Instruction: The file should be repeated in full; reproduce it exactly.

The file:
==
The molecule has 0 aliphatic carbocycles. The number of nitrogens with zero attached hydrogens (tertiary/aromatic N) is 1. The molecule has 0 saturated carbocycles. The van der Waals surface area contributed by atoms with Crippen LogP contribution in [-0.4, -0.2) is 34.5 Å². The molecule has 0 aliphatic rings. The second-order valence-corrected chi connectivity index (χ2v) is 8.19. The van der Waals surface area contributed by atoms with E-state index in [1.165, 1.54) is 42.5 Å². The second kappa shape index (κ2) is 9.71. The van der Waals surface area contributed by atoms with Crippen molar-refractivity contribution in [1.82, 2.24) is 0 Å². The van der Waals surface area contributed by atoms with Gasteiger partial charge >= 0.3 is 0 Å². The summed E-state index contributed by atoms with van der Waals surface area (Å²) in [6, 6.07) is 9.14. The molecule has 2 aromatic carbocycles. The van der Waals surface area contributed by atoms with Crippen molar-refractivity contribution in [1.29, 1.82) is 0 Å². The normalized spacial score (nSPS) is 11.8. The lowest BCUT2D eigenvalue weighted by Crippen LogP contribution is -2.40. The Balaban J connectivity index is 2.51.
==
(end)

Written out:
The molecule has 0 aliphatic carbocycles. The number of nitrogens with zero attached hydrogens (tertiary/aromatic N) is 1. The molecule has 0 saturated carbocycles. The van der Waals surface area contributed by atoms with Crippen LogP contribution in [-0.4, -0.2) is 34.5 Å². The molecule has 0 aliphatic rings. The second-order valence-corrected chi connectivity index (χ2v) is 8.19. The van der Waals surface area contributed by atoms with E-state index in [1.165, 1.54) is 42.5 Å². The second kappa shape index (κ2) is 9.71. The van der Waals surface area contributed by atoms with Crippen molar-refractivity contribution in [1.82, 2.24) is 0 Å². The van der Waals surface area contributed by atoms with Gasteiger partial charge >= 0.3 is 0 Å². The summed E-state index contributed by atoms with van der Waals surface area (Å²) in [6, 6.07) is 9.14. The molecule has 2 aromatic carbocycles. The van der Waals surface area contributed by atoms with Crippen molar-refractivity contribution in [1.29, 1.82) is 0 Å². The normalized spacial score (nSPS) is 11.8. The lowest BCUT2D eigenvalue weighted by Crippen LogP contribution is -2.40. The Balaban J connectivity index is 2.51.